10. it’s good to have some fear of something that is larger than you… but maybe fear is the wrong word… a humble awe and reverence might fit better.

  11. it’s good to have some fear of something that is larger than you(Luke)

    “Its not the size of the dog in the fight, its the size of the fight in the dog”

    Ruff………..

  12. “Just because it seems like it contradicts Christ’s nature doesn’t seem like all that solid of a reason to throw hell out” (Doug)

    I think ‘hell’ is a condition we can get into – just not a place where we burn eternally. Jesus’ teachings are basically the frame to view these through – to make a better understanding of what the term is meaning (depending on the passage being cited).

    For example, hades or sheol (same translation) are used quite a few times – and they basically mean ‘the place/abode of the dead’.

    “In all appearances but one, “δης”/hades has little if any relation to afterlife rewards or punishments” (Wikipedia – Hades in the Bible)

    That alone should speak volumnes – 1 of 11 instances of hades has an afterlife – and the one occurence is a ‘parable’ (story).

    Gehenna is another term used but here is it’s original meaning “”Gehenna” is the Christian rendering of “Ge Hinnom,” literally “Valley of Hinnom,” known in the Old Testament as Gai Ben-Hinnom, literally the “Valley of the son of Hinnom”, and in the Talmud as Gehinnam (גהנם) or Gehinnom.

    In the Hebrew Bible, Gai Ben-Hinnom does not refer to hell but rather to a real valley in Jerusalem (Joshua 15:8, Joshua 18:16, 2nd Kings 23:10, 2 Chronicles 28:3, 2nd Chronicles 33:6,Nehemiah 11:30, Jeremiah 7:31~32, Jeremiah 19:2, Jeremiah 19:6, Jeremiah 32:35). Garbage from the walled city was burned there.” (Wikipedia – Gehenna)

    Does this mean people are going to Gehenna – where the garbage was consumed and burned (and basically waste was incinerated)…no – because that is a real place – and no one was seen in there that died and went on (if we want to be literalists). But it seems like a comparison to me being used by Jesus – like your life could become that (waste).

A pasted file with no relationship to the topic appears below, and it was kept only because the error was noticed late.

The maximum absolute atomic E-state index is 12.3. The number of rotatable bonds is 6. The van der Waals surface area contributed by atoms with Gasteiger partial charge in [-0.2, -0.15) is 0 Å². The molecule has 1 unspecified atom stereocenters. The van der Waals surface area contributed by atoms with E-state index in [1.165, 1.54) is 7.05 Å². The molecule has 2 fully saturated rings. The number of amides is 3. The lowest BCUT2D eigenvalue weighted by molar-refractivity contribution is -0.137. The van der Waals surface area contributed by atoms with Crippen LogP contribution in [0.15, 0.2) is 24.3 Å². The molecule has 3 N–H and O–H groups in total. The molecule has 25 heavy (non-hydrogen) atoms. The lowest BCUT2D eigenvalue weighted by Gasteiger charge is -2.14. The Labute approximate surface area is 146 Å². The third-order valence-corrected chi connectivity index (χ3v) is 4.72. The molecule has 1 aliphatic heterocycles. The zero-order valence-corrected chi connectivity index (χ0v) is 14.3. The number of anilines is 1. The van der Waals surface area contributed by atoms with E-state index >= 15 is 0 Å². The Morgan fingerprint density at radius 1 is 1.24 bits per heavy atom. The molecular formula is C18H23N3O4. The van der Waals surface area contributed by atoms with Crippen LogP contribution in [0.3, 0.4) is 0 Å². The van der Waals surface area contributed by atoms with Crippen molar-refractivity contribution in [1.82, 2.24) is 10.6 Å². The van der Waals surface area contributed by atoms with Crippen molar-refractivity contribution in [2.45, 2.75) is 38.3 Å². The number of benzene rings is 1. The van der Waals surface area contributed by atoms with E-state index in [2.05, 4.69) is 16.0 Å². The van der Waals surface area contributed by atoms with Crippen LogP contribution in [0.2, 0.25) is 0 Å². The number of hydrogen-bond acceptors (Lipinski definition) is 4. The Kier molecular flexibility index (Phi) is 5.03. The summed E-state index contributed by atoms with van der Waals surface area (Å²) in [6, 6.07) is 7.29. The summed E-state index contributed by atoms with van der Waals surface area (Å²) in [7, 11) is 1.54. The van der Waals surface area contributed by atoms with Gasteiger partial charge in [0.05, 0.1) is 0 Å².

Tartarus is used once (in Peter apparently) in the Bible – and it is comparable to the term ‘abyss’ (according to Wikipedia). However, it’s based on a Roman/Greek god also – a mythical legend about this god helped define that word (is it really that trustworthy?).

    Greek version: “As for the place, the Greek poet Hesiod asserts that a bronze anvil falling from heaven would fall 9 days before it reached the Earth. The anvil would take nine more days to fall from Earth to Tartarus. In The Iliad (c. 700), Zeus asserts that Tartarus is “as far beneath Hades as heaven is high above the earth.” As a place so far from the sun and so deep in the earth, Tartarus is hemmed in by three layers of night. It is a dank and wretched pit engulfed in murky gloom. It is one of the primordial objects that sprung from Chaos (along with Gaia (Earth) and Eros (Love)).” (Wikipedia – Tartarus)